Thursday, May 12, 2011

Paul's Rights?

I can't remember a time when I complained about my salary as a minister of the Gospel. My brethren have always taken great care of me and my family. I haven't asked for a raise since our second child was born in the late seventies, and I've never moved to another church family for a salary increase. It was always a lateral or less financial move. I am thankful that the "vow of poverty" is not one of the Catholic traditions we still keep today (among others that we do).
So, with the disclaimer out of the way, as I was preparing this week's lesson on God's Incredible Budget (every family has to deal with finances), I was completely surprised to notice some very interesting things the New Testament teaches about every member's financial responsibilities to the family. There really are only two reasons why God commanded His children to give money to a general fund. The only times members contributed in the New Testament was out of compassion for those in need, and to support those who teach the Gospel. To use familiar institutional language, it was for Missions and/or Benevolence. Christians gave to help family members in their congregation or other congregations who were in need, and to support those spiritual leaders who worked locally or were spreading the Gospel somewhere else. (Acts 2:42-46; 4:32; 1 Cor.16:1-2; 2 Cor.8-9) Everything else is a matter of expediency.
That is probably not such a new revelation to most students of the Bible, but what I found truly interesting was how much New Testament scripture was devoted to paying ministers. Read 1 Corinthians 9 again. Paul devoted more space to his "right" to receive financial support than most of the doctrines we call "essential" and "correct." He gives multiple illustrations of the principle of paying, sharing, or rewarding those who serve, and where else does Paul talk so much about his "rights" as a minister and an apostle? He is very clear: "...the Lord has commanded that those who preach the gospel should receive their living from the gospel." But, after making all those arguments, he then explains "But we did not use this right".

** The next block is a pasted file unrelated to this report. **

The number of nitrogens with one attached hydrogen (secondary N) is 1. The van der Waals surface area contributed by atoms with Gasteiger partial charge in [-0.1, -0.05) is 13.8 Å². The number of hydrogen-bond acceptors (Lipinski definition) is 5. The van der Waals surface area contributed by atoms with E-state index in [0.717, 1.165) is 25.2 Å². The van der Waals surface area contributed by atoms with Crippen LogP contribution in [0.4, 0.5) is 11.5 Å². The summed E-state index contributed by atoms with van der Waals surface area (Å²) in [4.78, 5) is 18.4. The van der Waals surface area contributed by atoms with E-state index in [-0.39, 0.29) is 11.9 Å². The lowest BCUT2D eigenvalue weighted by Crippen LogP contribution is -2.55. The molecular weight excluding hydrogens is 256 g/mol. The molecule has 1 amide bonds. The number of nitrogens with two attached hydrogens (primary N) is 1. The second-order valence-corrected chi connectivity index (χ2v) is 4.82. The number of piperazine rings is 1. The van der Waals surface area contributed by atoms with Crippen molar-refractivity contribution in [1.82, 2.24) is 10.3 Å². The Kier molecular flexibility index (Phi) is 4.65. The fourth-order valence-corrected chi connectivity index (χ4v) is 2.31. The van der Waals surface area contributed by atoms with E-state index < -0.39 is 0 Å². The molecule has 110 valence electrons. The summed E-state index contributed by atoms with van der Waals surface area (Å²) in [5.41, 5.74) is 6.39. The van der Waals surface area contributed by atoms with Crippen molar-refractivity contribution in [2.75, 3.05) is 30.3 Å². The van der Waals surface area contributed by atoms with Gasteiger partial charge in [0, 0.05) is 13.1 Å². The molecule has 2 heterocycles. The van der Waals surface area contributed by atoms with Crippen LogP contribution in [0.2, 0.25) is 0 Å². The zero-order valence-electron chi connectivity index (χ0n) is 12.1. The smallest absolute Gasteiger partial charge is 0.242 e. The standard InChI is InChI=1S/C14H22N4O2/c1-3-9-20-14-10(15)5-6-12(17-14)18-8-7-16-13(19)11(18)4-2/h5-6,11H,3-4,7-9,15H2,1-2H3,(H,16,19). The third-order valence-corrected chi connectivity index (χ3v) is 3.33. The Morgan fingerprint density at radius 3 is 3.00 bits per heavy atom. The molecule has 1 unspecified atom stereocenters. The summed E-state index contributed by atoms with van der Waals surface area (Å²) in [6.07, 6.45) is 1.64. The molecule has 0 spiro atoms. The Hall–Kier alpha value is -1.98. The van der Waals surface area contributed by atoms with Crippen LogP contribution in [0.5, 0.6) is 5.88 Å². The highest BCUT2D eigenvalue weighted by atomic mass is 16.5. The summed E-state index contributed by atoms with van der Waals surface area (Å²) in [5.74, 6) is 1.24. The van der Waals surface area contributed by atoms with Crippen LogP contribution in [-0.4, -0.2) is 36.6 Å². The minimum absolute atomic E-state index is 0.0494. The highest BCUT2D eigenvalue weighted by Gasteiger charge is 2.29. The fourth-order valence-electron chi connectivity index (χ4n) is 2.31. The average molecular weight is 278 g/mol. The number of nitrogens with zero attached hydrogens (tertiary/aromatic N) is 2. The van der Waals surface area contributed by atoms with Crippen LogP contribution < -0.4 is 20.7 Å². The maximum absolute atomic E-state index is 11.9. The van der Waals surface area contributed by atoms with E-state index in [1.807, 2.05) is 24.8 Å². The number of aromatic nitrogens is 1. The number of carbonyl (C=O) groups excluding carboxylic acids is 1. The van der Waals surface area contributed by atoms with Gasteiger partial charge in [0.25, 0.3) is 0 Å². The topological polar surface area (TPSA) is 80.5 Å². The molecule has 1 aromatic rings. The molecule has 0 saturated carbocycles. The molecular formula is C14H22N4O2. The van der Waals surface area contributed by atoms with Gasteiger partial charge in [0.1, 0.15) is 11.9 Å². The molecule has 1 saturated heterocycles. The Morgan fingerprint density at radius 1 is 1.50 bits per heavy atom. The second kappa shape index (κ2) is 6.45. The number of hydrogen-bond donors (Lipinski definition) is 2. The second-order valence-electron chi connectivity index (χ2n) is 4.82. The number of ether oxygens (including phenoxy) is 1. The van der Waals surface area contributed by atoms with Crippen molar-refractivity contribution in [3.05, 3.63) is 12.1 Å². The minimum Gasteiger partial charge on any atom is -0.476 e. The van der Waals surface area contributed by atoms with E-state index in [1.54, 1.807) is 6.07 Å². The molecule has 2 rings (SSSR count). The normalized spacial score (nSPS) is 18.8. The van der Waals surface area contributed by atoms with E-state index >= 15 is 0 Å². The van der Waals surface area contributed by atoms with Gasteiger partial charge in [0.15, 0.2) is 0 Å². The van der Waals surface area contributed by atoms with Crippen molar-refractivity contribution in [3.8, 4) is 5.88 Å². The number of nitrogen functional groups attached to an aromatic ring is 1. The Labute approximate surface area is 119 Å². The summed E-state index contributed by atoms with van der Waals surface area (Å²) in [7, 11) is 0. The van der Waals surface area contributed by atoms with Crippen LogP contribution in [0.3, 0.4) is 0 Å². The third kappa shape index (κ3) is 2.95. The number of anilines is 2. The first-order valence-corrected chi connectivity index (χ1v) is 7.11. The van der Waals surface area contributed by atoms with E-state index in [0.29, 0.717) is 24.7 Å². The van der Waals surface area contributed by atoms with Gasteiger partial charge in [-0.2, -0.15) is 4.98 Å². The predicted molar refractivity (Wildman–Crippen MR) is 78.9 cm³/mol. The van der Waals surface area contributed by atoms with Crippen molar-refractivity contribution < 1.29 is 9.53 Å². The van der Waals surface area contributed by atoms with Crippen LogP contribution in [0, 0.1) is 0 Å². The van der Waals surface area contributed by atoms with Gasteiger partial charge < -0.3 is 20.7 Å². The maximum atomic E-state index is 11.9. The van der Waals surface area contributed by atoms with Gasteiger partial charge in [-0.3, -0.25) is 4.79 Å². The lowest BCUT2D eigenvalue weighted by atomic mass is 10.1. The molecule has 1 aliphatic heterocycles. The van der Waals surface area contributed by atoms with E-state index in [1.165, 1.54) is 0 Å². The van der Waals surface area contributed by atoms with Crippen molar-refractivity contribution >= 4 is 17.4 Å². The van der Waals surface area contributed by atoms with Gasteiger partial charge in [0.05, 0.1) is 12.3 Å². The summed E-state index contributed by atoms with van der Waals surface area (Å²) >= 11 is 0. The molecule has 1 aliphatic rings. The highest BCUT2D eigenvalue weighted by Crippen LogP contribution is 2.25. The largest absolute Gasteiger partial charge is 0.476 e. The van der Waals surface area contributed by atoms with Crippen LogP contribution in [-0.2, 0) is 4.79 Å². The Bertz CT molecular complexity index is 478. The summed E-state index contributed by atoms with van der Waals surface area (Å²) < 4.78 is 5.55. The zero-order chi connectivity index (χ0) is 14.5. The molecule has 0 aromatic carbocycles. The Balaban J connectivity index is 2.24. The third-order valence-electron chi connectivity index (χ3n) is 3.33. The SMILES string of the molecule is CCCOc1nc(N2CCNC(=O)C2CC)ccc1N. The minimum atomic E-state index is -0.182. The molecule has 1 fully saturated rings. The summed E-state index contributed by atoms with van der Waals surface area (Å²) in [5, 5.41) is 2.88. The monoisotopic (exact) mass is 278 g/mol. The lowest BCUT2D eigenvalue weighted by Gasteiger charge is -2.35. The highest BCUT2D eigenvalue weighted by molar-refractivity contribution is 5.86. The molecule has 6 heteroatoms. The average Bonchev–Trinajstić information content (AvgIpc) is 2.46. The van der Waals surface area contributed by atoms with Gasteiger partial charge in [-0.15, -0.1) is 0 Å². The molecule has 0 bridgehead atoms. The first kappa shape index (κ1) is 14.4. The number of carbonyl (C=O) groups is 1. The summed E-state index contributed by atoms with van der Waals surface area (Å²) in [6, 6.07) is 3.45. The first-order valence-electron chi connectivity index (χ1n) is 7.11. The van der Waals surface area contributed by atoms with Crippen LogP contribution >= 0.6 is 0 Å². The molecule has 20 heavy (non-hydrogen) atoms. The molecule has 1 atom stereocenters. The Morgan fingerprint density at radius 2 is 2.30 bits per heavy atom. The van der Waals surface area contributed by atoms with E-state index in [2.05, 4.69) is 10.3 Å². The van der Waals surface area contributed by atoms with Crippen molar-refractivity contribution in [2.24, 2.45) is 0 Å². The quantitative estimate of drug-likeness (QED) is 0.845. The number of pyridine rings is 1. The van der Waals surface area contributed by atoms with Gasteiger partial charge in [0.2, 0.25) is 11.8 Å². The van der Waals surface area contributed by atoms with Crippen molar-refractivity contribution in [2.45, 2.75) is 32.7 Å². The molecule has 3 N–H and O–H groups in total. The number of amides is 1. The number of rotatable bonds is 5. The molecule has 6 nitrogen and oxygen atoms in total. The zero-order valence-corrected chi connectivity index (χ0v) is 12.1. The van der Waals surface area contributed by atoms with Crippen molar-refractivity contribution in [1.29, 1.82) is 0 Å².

I know it's semantics to most people, but I have argued for decades that ministers are not employees of the church or the elders, we are ministers of God who are supported by the church. That probably doesn't mean much to most people until you realize that ministers were never meant to be treated like employees by the church or by elders - even if that is what the government says we are. It's a relationship of partners in the gospel, not the "power of the purse."
Just a few sentences after deferring his rights, Paul declared, "...I am compelled to preach. Woe to me if I do not preach the gospel." If getting paid ever becomes more important than that passion and commitment - well, that person is in the wrong line of work. Still, I'm thankful that I don't have to learn how to make tents.

1 comment:

Campguy said...

Thank you for writing this. Too many of the brethren uses these verses to "prove" that we are commanded to give to the church for any purpose and condemn those who will not support building projects or other things that the leadership wants. ALL of the verses used points to the collection for the Saints in Jerusalem, not support for the local "House of God".